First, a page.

For whatever reason, I didn’t have high hopes for Hokitika.
I can’t say why, exactly. Maybe it was that we were on the last leg of our road trip and things had gone too well so far – we hadn’t gotten lost, no one had been sick, the weather had held out. Maybe it was that every stop to this point had been spectacular in such varying ways – the clear blue breakfast at Lake Tekapo, the delicious eats in Queenstown, our stunning day at Milford Sound, and the surprisingly easy walk to see the quickly receding Fox Glacier. Maybe I thought we were due for a bust?
Whatever the reason, we pulled into Hokitika weary from nearly a week on the road and in the midst of our first real rain since Tekapo. But my low expectations – however inexplicable – were quickly blown away as soon as we reached our cabin at the Shining Star. We were right on the beach, and like everything else I had seen on the South Island so far, it was freaking beautiful.
After a fast stroll, we were back in the car. A 40 minutes’ drive outside of town is the Hokitika Gorge. Neither Tom nor I knew much about what we would find there, but we were keen to stretch our legs on a walk and signs and advertisements for the gorge covered the town and magazines in our cabin. It didn’t take much convincing to get us to check it out.
Only a few minutes into our walk, we figured out what all the fuss was about.
A stripe of thick, bright blue water cut the heavily forested gorge in half below us, and it only got more spectacular as we moved closer.
High on whatever sediments caused that bright blue, Tom and I headed back to town in search of another famous Hokitka color – this time in shades of green. The South Island of New Zealand is called Te Wai Pounamu by the indigenous Maori peoples. The name translates to ‘The Land of Greenstone Water’, and the west coast is especially known for its pounamu – with Hokitika at the center of greenstone trade and production. It was a sleepy winter afternoon, and the town was all but deserted, but we were still able to visit several shops to learn about this special stone.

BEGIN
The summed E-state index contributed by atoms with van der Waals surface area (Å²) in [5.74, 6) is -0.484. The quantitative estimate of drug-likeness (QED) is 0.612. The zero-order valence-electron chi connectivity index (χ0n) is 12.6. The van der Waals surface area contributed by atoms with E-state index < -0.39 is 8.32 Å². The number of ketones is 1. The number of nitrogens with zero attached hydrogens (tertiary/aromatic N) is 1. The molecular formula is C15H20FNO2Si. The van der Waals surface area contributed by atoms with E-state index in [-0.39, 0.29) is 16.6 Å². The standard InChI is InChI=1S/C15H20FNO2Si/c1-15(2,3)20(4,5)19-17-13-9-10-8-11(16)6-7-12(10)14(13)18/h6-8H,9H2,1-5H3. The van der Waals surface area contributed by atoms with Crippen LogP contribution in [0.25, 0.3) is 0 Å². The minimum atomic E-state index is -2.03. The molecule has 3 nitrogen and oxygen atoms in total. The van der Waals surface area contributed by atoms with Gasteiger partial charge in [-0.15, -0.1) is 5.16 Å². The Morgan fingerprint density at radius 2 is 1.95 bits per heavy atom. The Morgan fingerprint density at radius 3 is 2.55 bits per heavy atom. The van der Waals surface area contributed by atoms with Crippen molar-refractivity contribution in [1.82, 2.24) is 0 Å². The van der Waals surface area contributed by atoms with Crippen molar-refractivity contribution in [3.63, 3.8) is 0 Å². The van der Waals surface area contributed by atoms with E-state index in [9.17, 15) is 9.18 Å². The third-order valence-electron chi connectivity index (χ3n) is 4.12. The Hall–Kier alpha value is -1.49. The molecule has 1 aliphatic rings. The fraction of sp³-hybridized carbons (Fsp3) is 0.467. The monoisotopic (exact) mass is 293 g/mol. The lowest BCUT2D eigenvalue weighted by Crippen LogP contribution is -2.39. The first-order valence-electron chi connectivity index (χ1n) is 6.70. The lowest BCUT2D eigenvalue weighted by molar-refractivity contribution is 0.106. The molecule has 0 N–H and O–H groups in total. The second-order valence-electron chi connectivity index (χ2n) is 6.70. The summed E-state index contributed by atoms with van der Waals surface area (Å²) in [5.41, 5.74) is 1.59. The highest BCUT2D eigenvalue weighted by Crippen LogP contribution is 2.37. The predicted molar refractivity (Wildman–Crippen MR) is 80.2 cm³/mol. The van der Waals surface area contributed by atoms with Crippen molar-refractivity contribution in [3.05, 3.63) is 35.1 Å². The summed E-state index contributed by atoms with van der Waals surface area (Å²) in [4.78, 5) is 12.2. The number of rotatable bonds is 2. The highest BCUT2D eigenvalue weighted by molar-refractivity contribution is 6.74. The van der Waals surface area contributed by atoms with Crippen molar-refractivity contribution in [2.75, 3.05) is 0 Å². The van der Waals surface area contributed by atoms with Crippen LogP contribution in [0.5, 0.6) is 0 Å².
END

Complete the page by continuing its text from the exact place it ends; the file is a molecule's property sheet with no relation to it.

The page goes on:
As the sun began to set, we had an idea. I had yet to sample a New Zealand staple: a classic and cheap meal of paper wrapped, freshly fried fish and chips. Like most New Zealand towns, Hokitika had a fine fish and chips shop, which we stopped by on our way back to our cabin. We ate our fried fare on our deck with a bottle of champagne and a spectacular sunset. It would be one of my favorite meals of the entire trip.
After dark, we wondered into the night sans flashlight to cross the street in front the Shining Star to a dell whose walls were covered in glowworms. We had the place to ourselves on this wet winter night, and we stood in the darkness as our eyes adjusted and the dell around us came alive with thousands of tiny lights. It was unbelievably magical – and not at all photogenic.
It was raining again as we packed the car the next morning, and as we drove into the grey drizzle I had the thought –
Who would have thought this strange sleepy town would be home to so much color?